The elusive Vic is once again continually on the sidelines. That Paul relatively quickly joins in and falls into the background, silent but for the occasional blunder and an aside, speaks to the archetypal characterization Leloup imbues the new character with, who plays the role of the victim right until the very end. Thus, most of the action revolves directly around Yoko, who is tasked not only with coming up with the solution to the murder mystery involving Ingrid's father and local folklore, but also saving the lives of herself and her helpless companions.
One could make the case that Yoko is a stereotypical Japanese woman in that she seems to be a string of racial attributes tied into an Franco-Belgian comic book hero, but ironically this is also what sets her apart. That her technical savvy is coupled with a knowledge of martial arts somehow makes her into a potent protagonist, and not a walking cliche. Leloup is careful to present her as a character having adventures in foreign lands, where her special skills are secondary to her intellect, curiosity and compassion.
Of course, having his Belgium-based character on a dangerous undertaking in a neighboring country, done by Herge's background assistant once again invites direct comparison to "Tintin". In this respect, "The Devil's Organ" appears as a relatively straightforward detective story, with some local flavor to make it more memorable. Where Herge seems somewhat broader in his assessments and more focused on his cast of characters and the specific style of humor he used, Leloup proceeds in a much more direct fashion.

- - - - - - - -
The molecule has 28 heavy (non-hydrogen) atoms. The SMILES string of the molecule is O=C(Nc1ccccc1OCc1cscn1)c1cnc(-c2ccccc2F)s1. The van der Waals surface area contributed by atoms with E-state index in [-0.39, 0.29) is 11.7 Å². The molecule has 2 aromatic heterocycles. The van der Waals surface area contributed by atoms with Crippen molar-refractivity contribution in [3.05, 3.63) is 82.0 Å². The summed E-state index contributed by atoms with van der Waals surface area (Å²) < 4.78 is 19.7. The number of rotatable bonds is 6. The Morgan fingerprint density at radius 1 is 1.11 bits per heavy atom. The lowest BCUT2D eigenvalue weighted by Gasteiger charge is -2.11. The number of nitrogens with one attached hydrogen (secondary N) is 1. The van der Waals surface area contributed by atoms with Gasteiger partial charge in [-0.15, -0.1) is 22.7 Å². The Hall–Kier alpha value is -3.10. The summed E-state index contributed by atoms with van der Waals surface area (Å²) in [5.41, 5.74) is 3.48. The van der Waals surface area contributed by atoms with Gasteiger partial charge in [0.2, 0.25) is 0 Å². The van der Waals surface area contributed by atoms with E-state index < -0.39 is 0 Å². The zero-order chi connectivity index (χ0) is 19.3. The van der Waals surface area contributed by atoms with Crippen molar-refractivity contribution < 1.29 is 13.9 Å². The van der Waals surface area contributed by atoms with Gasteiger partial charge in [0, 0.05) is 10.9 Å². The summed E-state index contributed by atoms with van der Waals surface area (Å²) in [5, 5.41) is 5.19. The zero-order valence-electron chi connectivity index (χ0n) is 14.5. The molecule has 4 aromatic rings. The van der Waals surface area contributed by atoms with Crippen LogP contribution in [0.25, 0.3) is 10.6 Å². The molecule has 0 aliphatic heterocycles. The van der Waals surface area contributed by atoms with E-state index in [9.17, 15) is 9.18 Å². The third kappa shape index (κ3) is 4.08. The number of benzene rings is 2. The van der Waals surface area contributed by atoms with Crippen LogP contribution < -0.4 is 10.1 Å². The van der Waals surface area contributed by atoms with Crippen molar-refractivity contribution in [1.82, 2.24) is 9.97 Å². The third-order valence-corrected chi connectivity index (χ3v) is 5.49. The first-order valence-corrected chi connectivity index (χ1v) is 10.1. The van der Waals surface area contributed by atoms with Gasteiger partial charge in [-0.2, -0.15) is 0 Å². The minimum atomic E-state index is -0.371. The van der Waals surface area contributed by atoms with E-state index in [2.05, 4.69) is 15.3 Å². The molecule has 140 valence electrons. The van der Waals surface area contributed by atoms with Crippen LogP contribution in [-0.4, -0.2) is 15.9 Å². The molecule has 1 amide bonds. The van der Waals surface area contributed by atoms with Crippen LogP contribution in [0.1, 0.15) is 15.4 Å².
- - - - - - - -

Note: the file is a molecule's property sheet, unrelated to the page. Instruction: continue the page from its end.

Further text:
His story takes place in Germany, revolves around the local legends and maintains a subtle note of occult terror throughout, but could otherwise very easily be reworked to star any number of Franco-Belgian protagonists, such as Gil Jordan, and even Colonel Clifton. Roger Leloup's work would be what would still distinguish it from the other albums in a similar series. Having a creator produce a single 44 page album per year makes for a staggering amount of artistic detail and a clear break between volumes. It seems that simply concentrating so much time and energy into a single story made the Franco-Belgian creators mindful to at least change the formula to include different locales in each of the entries in the series.
The resulting research and effort certainly pays off to produce visually startling work that both feels like a continuation of the series, and a pleasant diversion on it's own. Simply watching the Rhine vistas and the craggy hills ancient castles surrounded by the old fashioned town should feel like a typical middle European comics adventure, but in the hands of Leloup it becomes a real treat. The physical model of the castle itself, with the prominent tower and the adjacent area, feels completely realized, befitting it's importance as the story setting. This is particularly notable given so much of the similar locales in the medium typically looking like a cheap cardboard approximation of the same generic fortress. In Leloup's hands, the structure is depicted as looming over the river and the town houses, until it becomes the stage for the final act of the story.